August 24, 2015

 

China's 'incredible' hog herd loss

 

 

Last month agricultural lender Rabobank focused, in its third-quarter report, on China's declining sow and hog herds, which was pressuring pork supply. "The enormous cull of China's herd over the last 18 months is pressuring production, pushing prices up and industry margins into the black", the agricultural lender then said in that report.

 

This month, the Dutch bank issued a special report reiterating its earlier report with the screaming title "China's Incredible Shrinking Hog Herd … and the Countries Happy to Fill the Void". The word "incredible" to describe the shrinkage is apparently apt, as the report reveals that 2015 will see the world's second-largest economy's pork production declining by 3.7 million tonnes (equivalent to 6.5% of Chinese pork production), to 53 million tonnes.

 

During the first half of this year, pork production already dropped by an estimated 1.3 million tonnes, or 4.9%, the report said. The decrease in the second half is predicted to be almost double that of the first half, at 2.4 million tonnes.

 

Due to reduced margins, millions of small pig farmers have exited the industry, and the past one and a half years saw declines of nearly 100 million head in hog herd and 10 million in breeding herd. It's as if the US, Canadian and Mexican pork sectors all disappeared from the global supply in a span of less than two years, the report said.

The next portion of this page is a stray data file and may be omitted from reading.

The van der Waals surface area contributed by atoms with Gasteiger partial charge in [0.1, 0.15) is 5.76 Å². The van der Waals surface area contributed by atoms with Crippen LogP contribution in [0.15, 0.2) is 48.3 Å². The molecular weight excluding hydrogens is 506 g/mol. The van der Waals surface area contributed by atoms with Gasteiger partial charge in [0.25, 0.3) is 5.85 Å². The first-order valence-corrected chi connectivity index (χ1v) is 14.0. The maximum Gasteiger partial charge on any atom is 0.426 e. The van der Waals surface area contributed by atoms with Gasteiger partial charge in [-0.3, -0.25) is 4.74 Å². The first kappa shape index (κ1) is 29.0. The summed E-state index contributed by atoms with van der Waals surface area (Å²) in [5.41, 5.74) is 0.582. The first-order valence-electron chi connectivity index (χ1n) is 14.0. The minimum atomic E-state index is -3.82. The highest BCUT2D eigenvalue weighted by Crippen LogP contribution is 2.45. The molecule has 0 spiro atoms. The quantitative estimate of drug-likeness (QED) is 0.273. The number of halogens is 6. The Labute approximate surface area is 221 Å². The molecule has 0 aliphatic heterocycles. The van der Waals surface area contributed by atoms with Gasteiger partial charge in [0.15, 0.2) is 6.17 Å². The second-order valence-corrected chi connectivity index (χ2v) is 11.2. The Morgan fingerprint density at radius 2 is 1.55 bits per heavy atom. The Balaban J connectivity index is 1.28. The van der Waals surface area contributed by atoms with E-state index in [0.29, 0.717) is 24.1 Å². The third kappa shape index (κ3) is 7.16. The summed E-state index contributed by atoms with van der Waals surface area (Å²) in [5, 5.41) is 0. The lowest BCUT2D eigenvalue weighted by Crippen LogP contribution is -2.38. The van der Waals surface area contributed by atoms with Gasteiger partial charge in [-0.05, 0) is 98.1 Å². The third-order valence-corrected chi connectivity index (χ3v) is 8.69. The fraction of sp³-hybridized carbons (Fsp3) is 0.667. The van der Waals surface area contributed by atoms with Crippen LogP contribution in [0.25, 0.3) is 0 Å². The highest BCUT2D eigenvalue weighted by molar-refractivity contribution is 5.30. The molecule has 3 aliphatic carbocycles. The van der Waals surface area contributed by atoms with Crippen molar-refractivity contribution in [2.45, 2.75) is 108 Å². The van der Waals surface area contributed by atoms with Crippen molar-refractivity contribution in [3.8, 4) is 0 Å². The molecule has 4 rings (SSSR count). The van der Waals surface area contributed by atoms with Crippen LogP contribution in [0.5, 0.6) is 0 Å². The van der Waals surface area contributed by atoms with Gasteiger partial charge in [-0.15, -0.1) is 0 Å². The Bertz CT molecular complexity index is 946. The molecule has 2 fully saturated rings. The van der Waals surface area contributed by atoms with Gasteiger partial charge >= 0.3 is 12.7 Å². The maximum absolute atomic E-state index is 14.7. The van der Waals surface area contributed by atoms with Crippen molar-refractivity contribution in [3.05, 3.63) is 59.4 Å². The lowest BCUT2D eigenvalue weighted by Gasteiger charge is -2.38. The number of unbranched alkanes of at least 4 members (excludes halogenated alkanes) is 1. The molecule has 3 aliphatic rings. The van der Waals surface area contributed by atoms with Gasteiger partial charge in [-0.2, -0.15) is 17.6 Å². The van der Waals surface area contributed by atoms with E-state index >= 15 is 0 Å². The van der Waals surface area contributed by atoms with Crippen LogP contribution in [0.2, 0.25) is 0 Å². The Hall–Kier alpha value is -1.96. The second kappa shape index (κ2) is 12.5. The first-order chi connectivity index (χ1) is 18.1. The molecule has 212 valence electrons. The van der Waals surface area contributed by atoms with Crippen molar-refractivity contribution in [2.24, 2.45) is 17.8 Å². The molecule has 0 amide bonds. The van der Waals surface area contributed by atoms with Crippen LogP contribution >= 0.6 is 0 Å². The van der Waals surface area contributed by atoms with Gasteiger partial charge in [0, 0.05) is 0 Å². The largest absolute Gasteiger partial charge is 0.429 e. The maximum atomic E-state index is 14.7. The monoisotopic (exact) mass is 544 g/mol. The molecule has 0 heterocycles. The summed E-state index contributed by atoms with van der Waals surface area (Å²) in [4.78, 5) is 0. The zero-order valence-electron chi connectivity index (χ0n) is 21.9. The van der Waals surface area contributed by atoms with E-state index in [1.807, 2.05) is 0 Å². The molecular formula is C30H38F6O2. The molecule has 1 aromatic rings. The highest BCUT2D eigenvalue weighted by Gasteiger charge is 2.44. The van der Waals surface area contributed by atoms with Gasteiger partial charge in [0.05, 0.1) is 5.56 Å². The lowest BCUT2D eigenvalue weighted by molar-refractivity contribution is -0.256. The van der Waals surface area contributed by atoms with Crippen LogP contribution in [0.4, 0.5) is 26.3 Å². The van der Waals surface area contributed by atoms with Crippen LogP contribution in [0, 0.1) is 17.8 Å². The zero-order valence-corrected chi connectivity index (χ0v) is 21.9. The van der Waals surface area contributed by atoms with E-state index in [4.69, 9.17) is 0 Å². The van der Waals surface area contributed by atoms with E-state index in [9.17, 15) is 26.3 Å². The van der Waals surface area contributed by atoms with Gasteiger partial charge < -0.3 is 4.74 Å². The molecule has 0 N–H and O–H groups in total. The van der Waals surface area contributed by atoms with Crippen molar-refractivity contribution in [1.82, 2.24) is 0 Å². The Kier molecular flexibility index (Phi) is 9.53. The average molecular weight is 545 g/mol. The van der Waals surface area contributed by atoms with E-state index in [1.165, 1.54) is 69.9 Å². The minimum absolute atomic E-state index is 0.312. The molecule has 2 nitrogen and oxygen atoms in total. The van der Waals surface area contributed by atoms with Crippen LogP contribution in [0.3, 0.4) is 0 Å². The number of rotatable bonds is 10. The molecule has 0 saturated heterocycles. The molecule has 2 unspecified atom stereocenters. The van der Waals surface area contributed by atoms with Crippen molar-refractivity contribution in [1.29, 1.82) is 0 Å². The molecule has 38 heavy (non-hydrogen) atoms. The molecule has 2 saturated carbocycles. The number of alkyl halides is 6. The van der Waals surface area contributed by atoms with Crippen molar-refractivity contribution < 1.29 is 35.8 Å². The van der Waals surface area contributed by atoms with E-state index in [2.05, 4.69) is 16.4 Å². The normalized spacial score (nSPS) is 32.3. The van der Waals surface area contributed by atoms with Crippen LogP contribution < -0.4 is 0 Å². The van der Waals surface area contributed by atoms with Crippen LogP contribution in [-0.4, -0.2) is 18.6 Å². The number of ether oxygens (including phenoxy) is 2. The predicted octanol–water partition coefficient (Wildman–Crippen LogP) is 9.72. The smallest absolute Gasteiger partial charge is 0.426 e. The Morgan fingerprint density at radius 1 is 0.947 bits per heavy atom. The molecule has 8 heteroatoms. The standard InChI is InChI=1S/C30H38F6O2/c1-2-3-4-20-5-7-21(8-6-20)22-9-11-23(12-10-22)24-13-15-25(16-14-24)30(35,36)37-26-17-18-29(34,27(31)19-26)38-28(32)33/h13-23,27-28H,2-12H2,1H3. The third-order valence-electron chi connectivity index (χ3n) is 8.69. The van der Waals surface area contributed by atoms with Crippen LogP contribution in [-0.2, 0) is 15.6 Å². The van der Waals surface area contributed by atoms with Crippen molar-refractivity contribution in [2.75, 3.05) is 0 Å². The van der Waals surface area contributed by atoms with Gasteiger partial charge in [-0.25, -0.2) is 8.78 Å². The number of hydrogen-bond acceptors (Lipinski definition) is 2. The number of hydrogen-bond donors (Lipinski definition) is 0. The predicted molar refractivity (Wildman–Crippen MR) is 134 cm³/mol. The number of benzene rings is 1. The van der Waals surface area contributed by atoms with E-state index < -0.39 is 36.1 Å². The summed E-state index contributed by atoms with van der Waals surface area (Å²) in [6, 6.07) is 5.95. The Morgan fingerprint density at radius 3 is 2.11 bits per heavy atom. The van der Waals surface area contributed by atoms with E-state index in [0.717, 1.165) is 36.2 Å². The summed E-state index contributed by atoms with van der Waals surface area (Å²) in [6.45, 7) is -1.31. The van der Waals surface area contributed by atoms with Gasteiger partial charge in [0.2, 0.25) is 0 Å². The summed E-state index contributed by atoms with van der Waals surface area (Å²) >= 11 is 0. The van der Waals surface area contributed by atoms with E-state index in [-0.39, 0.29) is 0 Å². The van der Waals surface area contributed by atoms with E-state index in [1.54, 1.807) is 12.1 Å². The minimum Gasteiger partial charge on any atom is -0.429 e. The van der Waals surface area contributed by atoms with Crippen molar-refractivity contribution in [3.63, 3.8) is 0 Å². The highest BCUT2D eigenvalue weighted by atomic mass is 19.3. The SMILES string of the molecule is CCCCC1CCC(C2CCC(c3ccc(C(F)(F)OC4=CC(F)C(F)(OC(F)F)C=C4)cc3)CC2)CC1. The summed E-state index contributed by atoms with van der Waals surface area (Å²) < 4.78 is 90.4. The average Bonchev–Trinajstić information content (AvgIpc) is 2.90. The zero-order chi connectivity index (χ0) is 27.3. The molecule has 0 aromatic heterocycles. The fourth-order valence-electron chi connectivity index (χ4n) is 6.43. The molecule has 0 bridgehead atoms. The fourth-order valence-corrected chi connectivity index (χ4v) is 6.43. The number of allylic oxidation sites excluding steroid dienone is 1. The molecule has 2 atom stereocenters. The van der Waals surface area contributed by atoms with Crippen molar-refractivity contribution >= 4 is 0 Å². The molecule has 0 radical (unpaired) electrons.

The report described the herd decline over the last 18 months as "one of the largest culls in history", and said the "astonishing drop of the Chinese hog and sow herd will impact the entire global pork market in the remainder of 2015 and into 2016".

 

Pork's importance

 

For the Chinese people in China, pork is the most-loved meat. It is believed that the Chinese were the first to domesticate the pig out of the wild boar. According to the US Department of Agriculture, China is the most voracious pork eater, having consumed 50.1 million metric tonnes as of 2013. Far behind in consumption is the EU at 20.17 million metric tonnes and the US, 8.7 million metric tonnes.

 

With China's pork production expected to decrease by 6.5% for the whole of 2015 which, according to Rabobank, is the third-largest decline in the last 40 years, China has to fill the gap with a 600,000-tonne increase in imports in the second half.

 

One man's loss is another man's gain. The EU, US and Canada are well positioned to fill China's increased import needs, according to the Rabobank report. While the Chinese's pork consumption has significantly declined (by an estimated 3.1 million tonnes, or 5.3% from 2014) along with production, Rabobank says pork imports are nevertheless expected to increase to 1.9 million tonnes in 2015, since imports have been observed to have strengthened their foothold in China.

 

The Rabobank report noted that in 2012-2014, despite more than sufficient supply, the pork import level did not decline. "This suggests that part of China's frozen pork supply, which is largely for further processing, is already dependent on foreign production due to lower prices, and consistent quality and supply…."

 

In fact, Rabobank expects China's pork imports to escalate to "a new level" after 2015 and 2016, which "will impact the global trading pattern in the long term." Thus, China, Rabobank adds, "will play an ever-increasing role in absorbing global supply, particularly frozen by-products and frozen pork meat". -- Rick Alberto

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